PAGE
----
By Jake Novak, CNBC Cheer up, Donald Trump fans! It turns out there is an American manufacturing industry that is not only booming, but it’s running a massive trade surplus of more than $100 billion per year. And it’s chock full of factories and jobs that can never be moved overseas. I’m hoping that most of you know I’m talking about aviation and defense… or the aerospace and defense industry as it’s officially called. A new report from Deloitte says the sector’s gross exports grew a healthy 3.6 percent to a whopping $143.3 billion in 2015. And the export part of the business has grown an incredible 59 percent just since 2010. Again, that’s just exports, not the revenues received from contracts exclusive to the U.S. government. It gets better because remember that unlike much of the tech and all of the financial services sectors, the weapons and aerospace business is very manufacturing intensive and national security rules keep those factories on U.S. soil. And here’s the icing on the cake: Our No.1 foreign customer pushing up its massive trade deficit with the U.S. in this industry with virtually every purchase is none other than China. And 2016 is starting to look pretty good now that the U.S. government is reportedly close to approving the sale of a total of 60 F-15 and F/A-18E/F fighter jets to Qatar and Kuwait. That sale is worth $7 billion toBoeing, which makes those jets mostly at factories in good old St. Louis, Missouri. That deal would be the best sign in years that the defense part of this sector is set to soar again. And it could make it easier for Lockheed Martin to complete its many sales of its new F-35 Joint Strike Fighter to foreign allies. Deloitte projected 3.2 percent growth for the sector this year, and that was before this news about the Kuwait and Qatar sales broke. Not bad in an overall economy that’s growing at or a bit below 1 percent. But why isn’t this something the Obama administration, pro-labor groups, and everyone else in America is shouting about? You’d think an uniquely American industry doing so well and keeping jobs in the USA would be a primary bragging point...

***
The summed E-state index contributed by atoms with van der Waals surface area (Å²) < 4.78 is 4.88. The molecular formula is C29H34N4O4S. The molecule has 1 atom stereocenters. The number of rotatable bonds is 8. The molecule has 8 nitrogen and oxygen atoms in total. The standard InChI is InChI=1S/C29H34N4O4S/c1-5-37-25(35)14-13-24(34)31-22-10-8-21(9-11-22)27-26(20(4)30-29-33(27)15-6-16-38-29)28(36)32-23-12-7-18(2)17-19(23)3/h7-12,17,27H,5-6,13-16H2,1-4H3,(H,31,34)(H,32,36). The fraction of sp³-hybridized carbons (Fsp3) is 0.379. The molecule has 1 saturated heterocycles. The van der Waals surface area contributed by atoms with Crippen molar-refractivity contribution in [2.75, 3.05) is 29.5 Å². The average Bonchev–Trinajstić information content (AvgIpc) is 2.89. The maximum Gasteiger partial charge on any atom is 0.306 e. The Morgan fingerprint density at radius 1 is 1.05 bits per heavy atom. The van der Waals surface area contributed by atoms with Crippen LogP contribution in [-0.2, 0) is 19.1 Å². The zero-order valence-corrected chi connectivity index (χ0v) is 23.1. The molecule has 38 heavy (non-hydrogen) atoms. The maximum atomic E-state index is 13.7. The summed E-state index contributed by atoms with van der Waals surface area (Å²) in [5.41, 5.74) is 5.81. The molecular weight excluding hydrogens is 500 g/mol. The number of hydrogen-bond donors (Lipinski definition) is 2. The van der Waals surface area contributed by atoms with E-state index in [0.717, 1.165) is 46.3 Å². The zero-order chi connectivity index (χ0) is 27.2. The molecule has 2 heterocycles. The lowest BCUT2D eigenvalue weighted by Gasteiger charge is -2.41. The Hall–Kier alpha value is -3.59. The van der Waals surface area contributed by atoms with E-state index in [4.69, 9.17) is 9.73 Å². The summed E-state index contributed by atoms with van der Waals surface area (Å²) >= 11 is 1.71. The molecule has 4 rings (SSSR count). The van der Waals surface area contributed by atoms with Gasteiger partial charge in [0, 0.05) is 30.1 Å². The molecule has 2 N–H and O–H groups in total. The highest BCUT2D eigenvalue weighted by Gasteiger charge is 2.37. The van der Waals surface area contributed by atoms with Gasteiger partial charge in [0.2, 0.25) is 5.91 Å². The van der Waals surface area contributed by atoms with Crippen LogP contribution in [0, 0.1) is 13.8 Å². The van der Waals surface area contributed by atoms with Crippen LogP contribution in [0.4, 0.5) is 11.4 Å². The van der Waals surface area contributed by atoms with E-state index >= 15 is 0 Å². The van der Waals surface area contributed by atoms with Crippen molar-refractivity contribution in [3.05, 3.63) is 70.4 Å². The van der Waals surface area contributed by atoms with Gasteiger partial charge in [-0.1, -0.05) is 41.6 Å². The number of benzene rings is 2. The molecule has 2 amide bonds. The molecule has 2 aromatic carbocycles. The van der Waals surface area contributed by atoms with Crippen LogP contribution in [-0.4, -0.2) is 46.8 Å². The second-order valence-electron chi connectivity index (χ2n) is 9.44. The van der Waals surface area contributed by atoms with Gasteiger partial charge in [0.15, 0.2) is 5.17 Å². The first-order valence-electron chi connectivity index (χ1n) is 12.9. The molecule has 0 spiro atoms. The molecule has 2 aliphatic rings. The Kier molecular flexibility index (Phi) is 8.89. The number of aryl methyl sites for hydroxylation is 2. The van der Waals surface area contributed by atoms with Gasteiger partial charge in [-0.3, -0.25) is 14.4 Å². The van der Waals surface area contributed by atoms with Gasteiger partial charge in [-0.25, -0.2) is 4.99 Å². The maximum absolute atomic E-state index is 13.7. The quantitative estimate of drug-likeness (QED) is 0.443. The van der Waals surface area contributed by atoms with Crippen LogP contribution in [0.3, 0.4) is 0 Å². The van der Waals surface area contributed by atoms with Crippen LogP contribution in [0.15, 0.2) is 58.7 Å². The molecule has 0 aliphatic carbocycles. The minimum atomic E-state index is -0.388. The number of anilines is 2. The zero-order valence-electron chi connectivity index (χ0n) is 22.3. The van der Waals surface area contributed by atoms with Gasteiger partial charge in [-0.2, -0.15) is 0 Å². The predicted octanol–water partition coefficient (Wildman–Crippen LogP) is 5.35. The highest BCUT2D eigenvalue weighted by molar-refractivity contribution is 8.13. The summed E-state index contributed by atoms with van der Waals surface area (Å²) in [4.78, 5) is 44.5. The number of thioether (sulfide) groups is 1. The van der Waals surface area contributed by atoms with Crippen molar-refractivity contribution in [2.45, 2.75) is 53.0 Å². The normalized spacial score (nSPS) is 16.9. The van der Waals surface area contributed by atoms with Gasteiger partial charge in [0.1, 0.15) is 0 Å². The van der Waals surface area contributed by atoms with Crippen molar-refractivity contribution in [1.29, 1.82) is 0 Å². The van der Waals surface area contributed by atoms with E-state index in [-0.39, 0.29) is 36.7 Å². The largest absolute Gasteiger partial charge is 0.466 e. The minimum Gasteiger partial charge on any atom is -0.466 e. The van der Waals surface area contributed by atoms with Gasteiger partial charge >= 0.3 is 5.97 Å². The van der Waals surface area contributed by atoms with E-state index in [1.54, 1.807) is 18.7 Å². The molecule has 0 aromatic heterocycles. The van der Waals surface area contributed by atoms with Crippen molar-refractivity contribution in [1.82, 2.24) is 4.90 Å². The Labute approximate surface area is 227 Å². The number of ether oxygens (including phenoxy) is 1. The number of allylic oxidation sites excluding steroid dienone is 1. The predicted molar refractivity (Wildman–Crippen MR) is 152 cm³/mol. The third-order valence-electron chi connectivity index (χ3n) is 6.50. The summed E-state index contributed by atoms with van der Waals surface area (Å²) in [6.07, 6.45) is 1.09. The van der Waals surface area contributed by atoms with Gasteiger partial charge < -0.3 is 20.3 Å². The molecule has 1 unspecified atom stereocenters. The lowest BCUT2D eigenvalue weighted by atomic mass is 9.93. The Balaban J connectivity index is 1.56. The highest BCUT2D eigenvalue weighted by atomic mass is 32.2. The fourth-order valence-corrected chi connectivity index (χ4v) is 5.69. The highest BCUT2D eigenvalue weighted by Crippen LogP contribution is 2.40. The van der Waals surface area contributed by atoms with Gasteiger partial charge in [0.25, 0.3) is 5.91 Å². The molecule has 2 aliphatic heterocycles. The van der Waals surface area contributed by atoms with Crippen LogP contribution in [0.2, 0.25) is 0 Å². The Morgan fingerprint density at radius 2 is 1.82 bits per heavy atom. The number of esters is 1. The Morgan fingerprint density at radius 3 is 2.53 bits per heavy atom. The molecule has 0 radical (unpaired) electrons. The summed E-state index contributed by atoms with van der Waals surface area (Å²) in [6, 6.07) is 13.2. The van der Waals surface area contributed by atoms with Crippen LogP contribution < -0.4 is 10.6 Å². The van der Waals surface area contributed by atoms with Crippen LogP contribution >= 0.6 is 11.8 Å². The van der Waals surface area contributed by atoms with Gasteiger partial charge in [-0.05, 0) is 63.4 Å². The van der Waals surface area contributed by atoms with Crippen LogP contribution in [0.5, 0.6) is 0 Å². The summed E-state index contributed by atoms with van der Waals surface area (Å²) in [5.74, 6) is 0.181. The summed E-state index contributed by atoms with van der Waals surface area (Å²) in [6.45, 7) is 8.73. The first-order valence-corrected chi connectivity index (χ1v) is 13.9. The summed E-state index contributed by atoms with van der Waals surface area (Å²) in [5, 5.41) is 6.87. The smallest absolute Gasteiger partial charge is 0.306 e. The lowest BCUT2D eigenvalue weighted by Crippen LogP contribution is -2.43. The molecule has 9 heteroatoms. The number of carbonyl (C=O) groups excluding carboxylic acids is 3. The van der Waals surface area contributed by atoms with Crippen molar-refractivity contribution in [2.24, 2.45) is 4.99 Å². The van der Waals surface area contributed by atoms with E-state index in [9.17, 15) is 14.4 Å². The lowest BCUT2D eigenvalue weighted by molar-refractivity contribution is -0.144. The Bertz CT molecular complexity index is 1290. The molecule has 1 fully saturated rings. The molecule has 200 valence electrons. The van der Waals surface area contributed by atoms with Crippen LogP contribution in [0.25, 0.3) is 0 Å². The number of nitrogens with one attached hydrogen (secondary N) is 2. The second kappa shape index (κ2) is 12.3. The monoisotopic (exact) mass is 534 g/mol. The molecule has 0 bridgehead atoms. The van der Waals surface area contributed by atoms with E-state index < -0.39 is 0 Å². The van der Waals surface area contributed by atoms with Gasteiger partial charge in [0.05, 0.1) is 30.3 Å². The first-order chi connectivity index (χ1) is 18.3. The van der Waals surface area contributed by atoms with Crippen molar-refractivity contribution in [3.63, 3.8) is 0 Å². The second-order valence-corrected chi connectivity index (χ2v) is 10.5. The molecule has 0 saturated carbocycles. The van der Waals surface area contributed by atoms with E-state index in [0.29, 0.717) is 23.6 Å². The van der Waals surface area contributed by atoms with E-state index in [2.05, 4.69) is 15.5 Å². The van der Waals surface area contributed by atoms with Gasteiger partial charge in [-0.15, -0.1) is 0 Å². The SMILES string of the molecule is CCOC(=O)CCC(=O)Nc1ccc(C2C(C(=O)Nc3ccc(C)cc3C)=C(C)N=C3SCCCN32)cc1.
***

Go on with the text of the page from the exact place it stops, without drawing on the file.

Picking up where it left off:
Making a Place for Everything

Making a Place for Everything

Apr 20, 2016